History of Iran: Mongols and Il Khanid

This is part of a series of an overview of Iranian history–please refer to my posts of 5.10, 5.11 and 5.19.


After unifying the various Mongol and Turkic forces in Central Asia, Genghiz Khan conquered much of Asia in the 13th century. The destruction in some areas was unprecedented (the destruction of Merv is still considered to be the deadliest ever conquest of a city), but also with the Mongol Empire came a regional stability that allowed a flowering of trade routes, including the ones followed by Marco Polo and Ibn Battuta (imagine, only one visa required!). In Iran, Genghiz Khan’s grandson Hulagu Khan founded the Ilkhanate dynasty. The disintegration of the Ilkhanate kingdom in the mid-14th century brought with it a series of minor rulers over now Iran, until the conquests of Tamerlane from now Uzbekistan in the 15th century. Tamerlane’s dynasty was even more fleeting, largely over by the reign of his grandson.

When one thinks of Mongols one may think of barbarians on horses, nomadic people whose thirst for violence and pillaging was greater than any appetite for civilization or culture. However, by the time of the establishment of Ilkhanid control over now Iran, the Mongols had adopted much of the civilization of the areas they had conquered, commissioning great Islamic art as well as spreading Chinese art forms in western Asia.

In Iran it is possible to see many relics of the Mongol and Ilkhanid periods, including two true wonders, both commissioned by Sultan Oljeitu (1280-1316), the great-grandson of Hulagu Khan. The Ilkhanid Sultan from 1304-1316, Oljeitu was first baptized a Christian, but later converted to Buddhism, Sunni Islam and then Shiite Islam, showing the great diversity of religious belief in the Mongol domains and the difficulties that the Mongols had in choosing which religion to adopt.

One Oljeitu-reign masterpiece is the prayer hall that he commissioned for the Friday Mosque of Esfahan, now called the Oljeitu chamber.

The most memorable part of the chamber, and one of the single most impressive art works in all of Iran, is the stucco mihrab.

Another Oljeitu masterwork is his tomb (by some accounts originally built for the bodies of the earliest Shiite Imams, which he wanted to bring from Iraq), a stupendously large domed mausoleum in the Ilkhanid capital of Soltaniyeh, now a few hours west of Tehran. The building, a UNESCO World Heritage Site, remains the largest brick dome in the world and one of the earliest examples of a double dome, prefiguring such buildings as the Taj Mahal.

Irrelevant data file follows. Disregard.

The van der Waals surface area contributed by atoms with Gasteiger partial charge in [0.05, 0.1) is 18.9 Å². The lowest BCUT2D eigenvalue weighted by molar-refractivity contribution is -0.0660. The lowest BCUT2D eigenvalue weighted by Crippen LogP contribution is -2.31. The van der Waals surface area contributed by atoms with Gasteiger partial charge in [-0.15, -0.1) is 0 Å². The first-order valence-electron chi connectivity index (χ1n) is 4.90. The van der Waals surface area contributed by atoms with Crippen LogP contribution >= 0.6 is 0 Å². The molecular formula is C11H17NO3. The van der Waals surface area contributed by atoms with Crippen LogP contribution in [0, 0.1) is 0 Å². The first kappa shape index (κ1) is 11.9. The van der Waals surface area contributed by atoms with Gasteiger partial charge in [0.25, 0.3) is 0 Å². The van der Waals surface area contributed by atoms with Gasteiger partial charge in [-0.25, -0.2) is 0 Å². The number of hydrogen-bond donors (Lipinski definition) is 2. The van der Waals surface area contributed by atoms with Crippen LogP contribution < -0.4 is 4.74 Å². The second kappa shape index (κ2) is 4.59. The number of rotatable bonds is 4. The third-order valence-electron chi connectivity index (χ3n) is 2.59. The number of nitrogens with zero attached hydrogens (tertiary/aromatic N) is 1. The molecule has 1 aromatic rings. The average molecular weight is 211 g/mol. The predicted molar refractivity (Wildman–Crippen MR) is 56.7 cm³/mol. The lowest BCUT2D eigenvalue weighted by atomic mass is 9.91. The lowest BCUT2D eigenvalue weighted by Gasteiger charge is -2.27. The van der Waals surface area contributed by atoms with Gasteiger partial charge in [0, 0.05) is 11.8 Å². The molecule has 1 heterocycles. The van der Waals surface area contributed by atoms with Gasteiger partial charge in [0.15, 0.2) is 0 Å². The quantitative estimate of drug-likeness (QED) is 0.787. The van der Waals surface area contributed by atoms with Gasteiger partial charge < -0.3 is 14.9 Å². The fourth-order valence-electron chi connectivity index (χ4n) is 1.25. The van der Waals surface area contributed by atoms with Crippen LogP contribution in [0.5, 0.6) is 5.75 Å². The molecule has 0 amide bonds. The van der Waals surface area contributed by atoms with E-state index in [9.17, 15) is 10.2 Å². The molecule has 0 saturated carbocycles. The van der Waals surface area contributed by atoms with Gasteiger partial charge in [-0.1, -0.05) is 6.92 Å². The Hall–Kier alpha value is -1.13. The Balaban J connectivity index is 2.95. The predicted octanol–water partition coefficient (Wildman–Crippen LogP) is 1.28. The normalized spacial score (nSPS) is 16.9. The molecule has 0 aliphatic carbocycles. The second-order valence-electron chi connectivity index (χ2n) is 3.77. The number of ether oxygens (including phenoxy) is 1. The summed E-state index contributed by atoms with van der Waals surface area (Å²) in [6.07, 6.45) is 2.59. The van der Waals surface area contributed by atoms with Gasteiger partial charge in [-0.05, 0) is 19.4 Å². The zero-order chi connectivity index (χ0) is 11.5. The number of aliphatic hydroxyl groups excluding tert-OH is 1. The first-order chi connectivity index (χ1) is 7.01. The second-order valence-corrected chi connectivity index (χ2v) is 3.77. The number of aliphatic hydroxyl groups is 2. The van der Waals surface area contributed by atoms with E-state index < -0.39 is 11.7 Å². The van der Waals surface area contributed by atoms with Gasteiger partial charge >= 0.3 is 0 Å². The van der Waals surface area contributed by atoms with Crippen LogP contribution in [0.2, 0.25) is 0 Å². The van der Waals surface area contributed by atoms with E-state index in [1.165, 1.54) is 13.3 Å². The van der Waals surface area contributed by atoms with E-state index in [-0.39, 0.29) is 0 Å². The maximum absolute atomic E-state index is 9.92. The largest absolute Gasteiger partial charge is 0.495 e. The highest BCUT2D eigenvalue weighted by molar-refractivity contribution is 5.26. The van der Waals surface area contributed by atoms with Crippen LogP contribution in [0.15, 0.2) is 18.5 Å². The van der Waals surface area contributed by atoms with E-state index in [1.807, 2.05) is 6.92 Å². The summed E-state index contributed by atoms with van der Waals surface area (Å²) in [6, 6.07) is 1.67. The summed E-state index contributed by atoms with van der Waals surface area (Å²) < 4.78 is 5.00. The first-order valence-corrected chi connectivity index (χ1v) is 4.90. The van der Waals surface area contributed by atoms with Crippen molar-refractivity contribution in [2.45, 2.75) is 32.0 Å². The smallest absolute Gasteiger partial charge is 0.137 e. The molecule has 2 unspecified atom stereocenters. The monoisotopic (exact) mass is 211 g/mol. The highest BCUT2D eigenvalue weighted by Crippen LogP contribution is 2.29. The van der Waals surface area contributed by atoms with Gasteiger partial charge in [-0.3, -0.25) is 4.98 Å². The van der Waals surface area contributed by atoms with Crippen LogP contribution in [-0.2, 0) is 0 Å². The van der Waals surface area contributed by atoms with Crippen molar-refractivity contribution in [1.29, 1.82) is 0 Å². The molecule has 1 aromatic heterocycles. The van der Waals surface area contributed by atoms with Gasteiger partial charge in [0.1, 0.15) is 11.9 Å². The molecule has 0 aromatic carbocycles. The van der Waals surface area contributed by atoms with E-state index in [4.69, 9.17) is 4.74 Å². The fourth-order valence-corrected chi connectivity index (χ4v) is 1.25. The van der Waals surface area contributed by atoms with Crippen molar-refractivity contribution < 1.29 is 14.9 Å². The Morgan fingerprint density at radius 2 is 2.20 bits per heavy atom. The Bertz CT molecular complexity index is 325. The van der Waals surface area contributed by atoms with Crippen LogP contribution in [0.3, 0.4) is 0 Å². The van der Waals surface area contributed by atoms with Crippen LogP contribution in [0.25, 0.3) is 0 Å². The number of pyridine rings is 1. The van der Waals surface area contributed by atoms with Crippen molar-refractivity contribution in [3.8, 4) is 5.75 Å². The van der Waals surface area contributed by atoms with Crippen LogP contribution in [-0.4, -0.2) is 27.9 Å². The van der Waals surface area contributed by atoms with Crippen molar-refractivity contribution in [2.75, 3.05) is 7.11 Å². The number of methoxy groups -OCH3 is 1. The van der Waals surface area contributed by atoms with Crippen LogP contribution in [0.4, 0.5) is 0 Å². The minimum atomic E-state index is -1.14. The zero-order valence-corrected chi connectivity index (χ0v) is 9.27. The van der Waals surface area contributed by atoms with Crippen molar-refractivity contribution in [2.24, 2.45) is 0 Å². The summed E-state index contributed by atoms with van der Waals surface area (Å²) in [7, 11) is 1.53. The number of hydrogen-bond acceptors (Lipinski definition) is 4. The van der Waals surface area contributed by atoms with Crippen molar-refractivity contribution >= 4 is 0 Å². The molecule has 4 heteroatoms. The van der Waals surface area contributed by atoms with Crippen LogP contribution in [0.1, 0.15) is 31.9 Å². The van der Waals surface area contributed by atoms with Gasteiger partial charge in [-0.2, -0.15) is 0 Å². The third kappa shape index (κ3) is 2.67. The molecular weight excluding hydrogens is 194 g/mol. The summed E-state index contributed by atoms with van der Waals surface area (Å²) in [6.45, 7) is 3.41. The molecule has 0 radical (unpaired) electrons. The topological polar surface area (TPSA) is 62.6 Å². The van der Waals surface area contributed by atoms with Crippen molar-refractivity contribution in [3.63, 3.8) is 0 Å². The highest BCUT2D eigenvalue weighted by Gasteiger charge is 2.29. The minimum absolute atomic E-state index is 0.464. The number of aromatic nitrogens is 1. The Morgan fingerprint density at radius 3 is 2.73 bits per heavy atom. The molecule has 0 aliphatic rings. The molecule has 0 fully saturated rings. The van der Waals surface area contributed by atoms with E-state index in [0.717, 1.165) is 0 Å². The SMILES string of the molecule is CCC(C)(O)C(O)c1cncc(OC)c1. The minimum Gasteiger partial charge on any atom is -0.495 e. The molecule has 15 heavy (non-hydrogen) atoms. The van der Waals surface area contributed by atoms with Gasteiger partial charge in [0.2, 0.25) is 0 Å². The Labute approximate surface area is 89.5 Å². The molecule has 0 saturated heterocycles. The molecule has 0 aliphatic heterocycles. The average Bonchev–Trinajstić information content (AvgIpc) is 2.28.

Upstairs gallery of the Oljeitu Mausoleum. The patterns on the back wall are said to resemble Mongolian textiles.

Perhaps most immediately evoking the Asian-ness of the Mongols is their pottery. Clearly handed down from a Chinese tradition, pottery of the era, though presumably made in now Iran, feature faces that are clearly east Asian.

8 thoughts on “History of Iran: Mongols and Il Khanid

  1. This blog I just read was very useful and carried a lot of information. The information that has been used was all very correct and if i ever needed it I could get all i needed from it.

  2. The article was very effective in explaining the opinion that most people had on the appearance of the Mongol which was among the lines of brutal and barbarian like. It also did an exceptional job of explaining their partial legacy of some of the things they did. It did well in showing examples of art they did.

  3. The Mongol empire accomplished many great things during the reign. The Mongols attacked furiously with blood on their mind. The Mongols adapted to the cities that they conquered by the spread of religion. The Mongols attacked on horses and had a creative war strategy.

  4. The Mongols had many amazing achievements during their reign of power. They had great war fare strategies. They let people have whatever religion they want. Genghis Khan had many descendants.

  5. This blog shows the great history of Mongolian and Iranian pottery and their great stucco mihrab. Also it shows pictures of the Olijeitu Mausoleum being repaired.

  6. This is a very informative and helpful blog. All of the artwork in these pictures are very intriguing. My favorite of all the artwork is the stucco mihrab. It is incredible to me how detailed this work is even though it was made in a less advanced time period.

  7. Mongol lifestyle is much different than some believe, many when they think mongols they think of nomadic people on horses and with a primitive tone. Mongols conquered so much land during its time ruling between the king and his child and grandchild. Much of mongols lifestyle is what they accepted they were peaceful people that accepted people from all religions and regions to their clan.

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